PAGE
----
Vertebrate biodiversity datasharing projects have grown by leaps and bounds over the last 10 years, and are now providing more than 50 million biodiversity data records from more than 70 different institutions. These records are accessed at a rate of approximately 2.5 million per week. Success has been achieved through a combination of distributed database technology and a revolutionary change in knowledge about and attitudes toward data sharing and open access (Constable et al. 2010). We argue that the best strategy to ensure long-term, sustainable data-sharing success is to develop a network of people with the knowledge, skills, and tool kits to publish their data and work collaboratively. Such collaborations are integral to the very nature of a datasharing network, and are fundamental to increasing the quality and quantity of data available to the broadest possible base of biodiversity data users. We are poised to consolidate all of the vertebrate biodiversity projects onto a new platform, called VertNet, that will significantly enhance the ability of our human network to work collaboratively and efficiently.
Initial collaborations to build the networks
The Mammal Network Information System (MaNIS, http://manisnet.org, Stein and Wieczorek 2005), the first demonstrated working example of a distributed biodiversity database network, was started in 2001 and worked like a pebble dropped in a pond. The ripples have spread outward and led to a wider scope of projects—for amphibians and reptiles in 2002 (HerpNET; http://herpnet.org), and fishes (FishNet 2; www.fishnet2.net) and birds in 2004 (ORNIS; http://ornisnet.org)—all funded by the National Science Foundation, Global Biodiversity Information Facility (GBIF), and National Biological Information Infrastructure (NBII). What was once a small group of like-minded individuals from 17 institutions, who agreed to share their data in MaNIS, has grown to include 72 institutions across the vertebrate biodiversity networks. The quadrupling of the size of our network in only nine years has led to new training and collaboration opportunities and raised challenges for our community, which became the focal points for later projects such as HerpNET and ORNIS.
The technology used to develop the vertebrate biodiversity networks is a means to share data and to facilitate training and collaboration. Initially, a clear and feasible technological plan was essential in order to create confidence early on in our data-network development. The participation process to date requires contributors to set up local software that registers their data resources to the network and specifies how their data match a shared schema. For most institutions, such setups are often difficult and require a roving programmer-expert to help perform installations on site or remotely. As the network has grown, so have the challenges to keep it running, as any of the myriad hardware or software snafus can lead to provider downtime until an expert can troubleshoot and fix the problem. A major issue is that the technology is not yet easy enough for most contributors to install or even manage on their own.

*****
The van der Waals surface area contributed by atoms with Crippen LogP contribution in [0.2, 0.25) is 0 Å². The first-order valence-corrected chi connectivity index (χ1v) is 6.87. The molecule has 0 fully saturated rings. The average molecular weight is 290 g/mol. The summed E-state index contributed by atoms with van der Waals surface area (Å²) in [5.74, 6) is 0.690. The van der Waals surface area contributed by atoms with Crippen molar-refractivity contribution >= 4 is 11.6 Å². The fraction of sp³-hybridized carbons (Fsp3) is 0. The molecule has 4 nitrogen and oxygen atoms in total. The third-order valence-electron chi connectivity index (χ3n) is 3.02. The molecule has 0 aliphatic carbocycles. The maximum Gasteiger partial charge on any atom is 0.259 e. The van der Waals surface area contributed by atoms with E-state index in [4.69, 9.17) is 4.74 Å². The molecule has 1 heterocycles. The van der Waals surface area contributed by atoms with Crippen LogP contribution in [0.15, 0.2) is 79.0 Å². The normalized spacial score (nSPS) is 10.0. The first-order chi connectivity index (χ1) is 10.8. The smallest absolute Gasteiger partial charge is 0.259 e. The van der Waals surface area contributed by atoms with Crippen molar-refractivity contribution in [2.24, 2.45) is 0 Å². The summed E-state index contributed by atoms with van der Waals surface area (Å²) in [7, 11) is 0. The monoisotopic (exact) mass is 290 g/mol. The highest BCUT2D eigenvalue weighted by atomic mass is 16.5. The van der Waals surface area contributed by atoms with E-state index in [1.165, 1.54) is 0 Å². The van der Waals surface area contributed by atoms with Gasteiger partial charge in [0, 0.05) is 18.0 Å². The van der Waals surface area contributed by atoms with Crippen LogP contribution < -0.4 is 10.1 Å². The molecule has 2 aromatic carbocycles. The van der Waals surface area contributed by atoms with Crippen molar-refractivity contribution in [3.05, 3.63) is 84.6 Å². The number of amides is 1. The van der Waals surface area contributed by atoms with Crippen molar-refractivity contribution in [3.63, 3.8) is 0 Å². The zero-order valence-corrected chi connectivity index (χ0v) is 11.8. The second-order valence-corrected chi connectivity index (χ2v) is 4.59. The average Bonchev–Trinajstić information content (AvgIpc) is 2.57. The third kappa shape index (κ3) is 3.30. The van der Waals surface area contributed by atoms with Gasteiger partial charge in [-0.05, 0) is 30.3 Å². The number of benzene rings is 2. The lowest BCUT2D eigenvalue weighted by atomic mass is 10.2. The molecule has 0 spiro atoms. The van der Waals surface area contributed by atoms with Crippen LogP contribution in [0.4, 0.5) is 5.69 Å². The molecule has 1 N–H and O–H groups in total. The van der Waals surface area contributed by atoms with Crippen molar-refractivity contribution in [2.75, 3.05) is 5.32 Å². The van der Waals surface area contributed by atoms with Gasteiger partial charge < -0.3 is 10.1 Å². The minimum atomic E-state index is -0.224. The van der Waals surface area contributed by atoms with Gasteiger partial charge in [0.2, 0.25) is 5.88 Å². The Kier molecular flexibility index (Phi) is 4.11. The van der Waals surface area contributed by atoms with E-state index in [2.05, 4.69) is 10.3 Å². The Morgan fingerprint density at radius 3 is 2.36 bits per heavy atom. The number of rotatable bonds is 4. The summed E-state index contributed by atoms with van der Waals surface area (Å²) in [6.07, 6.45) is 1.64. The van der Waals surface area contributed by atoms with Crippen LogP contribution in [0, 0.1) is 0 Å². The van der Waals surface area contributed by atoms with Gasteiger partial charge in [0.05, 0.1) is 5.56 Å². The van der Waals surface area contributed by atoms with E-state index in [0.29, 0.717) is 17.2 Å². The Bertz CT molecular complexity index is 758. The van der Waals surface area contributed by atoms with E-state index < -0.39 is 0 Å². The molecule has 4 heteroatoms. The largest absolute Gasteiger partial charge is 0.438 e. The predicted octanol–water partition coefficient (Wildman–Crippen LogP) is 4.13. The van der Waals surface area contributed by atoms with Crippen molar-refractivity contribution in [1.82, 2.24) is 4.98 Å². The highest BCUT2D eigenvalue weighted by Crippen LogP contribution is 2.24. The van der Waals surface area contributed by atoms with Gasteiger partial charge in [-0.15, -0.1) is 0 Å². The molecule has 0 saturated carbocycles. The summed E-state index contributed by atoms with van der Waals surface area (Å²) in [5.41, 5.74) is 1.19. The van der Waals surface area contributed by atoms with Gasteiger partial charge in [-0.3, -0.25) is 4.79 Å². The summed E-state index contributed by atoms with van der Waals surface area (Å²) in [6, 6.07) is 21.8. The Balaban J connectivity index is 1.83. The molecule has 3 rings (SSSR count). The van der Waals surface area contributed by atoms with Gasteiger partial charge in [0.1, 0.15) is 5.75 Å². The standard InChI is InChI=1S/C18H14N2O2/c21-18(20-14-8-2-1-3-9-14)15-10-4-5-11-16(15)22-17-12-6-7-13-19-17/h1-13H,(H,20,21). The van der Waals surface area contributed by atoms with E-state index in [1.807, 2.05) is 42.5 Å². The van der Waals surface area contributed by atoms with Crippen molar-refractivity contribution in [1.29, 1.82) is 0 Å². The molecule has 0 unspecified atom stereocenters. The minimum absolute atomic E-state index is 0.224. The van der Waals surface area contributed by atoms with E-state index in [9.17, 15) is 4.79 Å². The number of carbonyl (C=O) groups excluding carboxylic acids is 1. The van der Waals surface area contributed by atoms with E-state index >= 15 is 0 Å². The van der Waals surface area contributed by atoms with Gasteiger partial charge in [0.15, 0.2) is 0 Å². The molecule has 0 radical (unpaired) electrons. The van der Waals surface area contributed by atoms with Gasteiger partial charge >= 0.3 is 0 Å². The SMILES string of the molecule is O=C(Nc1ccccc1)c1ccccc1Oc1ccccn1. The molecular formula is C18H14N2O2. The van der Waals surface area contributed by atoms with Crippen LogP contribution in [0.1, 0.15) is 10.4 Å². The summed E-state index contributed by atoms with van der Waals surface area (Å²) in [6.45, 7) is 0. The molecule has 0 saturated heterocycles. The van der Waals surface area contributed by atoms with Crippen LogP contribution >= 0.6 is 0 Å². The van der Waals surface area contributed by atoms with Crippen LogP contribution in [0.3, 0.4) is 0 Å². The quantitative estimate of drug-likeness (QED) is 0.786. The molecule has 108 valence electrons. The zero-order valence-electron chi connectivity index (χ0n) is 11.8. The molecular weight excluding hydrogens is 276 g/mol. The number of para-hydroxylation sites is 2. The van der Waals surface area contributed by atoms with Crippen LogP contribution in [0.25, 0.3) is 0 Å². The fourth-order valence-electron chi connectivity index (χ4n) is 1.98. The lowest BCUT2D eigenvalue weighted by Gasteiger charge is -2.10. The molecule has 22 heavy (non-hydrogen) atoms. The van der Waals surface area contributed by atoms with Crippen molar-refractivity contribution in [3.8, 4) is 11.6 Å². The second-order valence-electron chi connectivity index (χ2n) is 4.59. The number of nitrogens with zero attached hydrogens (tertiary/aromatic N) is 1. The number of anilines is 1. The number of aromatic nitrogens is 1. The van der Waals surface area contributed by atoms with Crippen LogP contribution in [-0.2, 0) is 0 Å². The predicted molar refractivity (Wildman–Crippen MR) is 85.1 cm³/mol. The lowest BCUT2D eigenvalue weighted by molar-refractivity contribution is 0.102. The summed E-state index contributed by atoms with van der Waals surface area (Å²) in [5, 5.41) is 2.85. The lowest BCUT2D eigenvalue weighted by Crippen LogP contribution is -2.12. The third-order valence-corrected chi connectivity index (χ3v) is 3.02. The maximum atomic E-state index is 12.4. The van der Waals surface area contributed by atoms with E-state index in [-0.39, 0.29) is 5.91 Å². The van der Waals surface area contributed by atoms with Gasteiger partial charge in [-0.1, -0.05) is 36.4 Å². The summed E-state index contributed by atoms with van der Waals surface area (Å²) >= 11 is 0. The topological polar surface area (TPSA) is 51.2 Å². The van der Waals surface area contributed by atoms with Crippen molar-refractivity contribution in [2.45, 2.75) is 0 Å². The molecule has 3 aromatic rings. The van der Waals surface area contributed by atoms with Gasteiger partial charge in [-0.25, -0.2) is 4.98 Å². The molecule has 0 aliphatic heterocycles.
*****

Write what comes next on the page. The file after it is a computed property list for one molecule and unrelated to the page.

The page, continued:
We also very quickly found that contributors wanted to improve the quality of their data. However, such improvements could not be done in a willy-nilly fashion, and required coordination across the network of participants. An essential data-quality step was adding geospatial coordinates (e.g., latitude and longitude) and associated geographical uncertainty based on a textual locality description field (e.g., 5 miles south-southeast of Berkeley, California). The process of retrospective georeferencing (Wieczorek et al. 2004) represented a huge challenge for two main reasons. First, georeferencing takes a considerable amount of knowledge and training to ensure consistency across the network. Second, the most efficient approach to georeferencing was to do it not by collection but by consolidating the work by geographic region and developing full-scale collaborations among institutions.
An essential solution to the challenge of creating consistency and fostering collaboration was to develop training programs for participants. With the start of HerpNET, regular georeferencing training workshops were held across the world for participants, museum staff, and members of other biodiversity informatics projects, with the support of the GBIF. We have held 14 international georeferencing workshops that have trained 292 higher-level researchers from 169 institutions in 41 countries. In addition to increasing technical understanding and capacity among contributors, these workshops foster a sense of community across traditional disciplinary boundaries.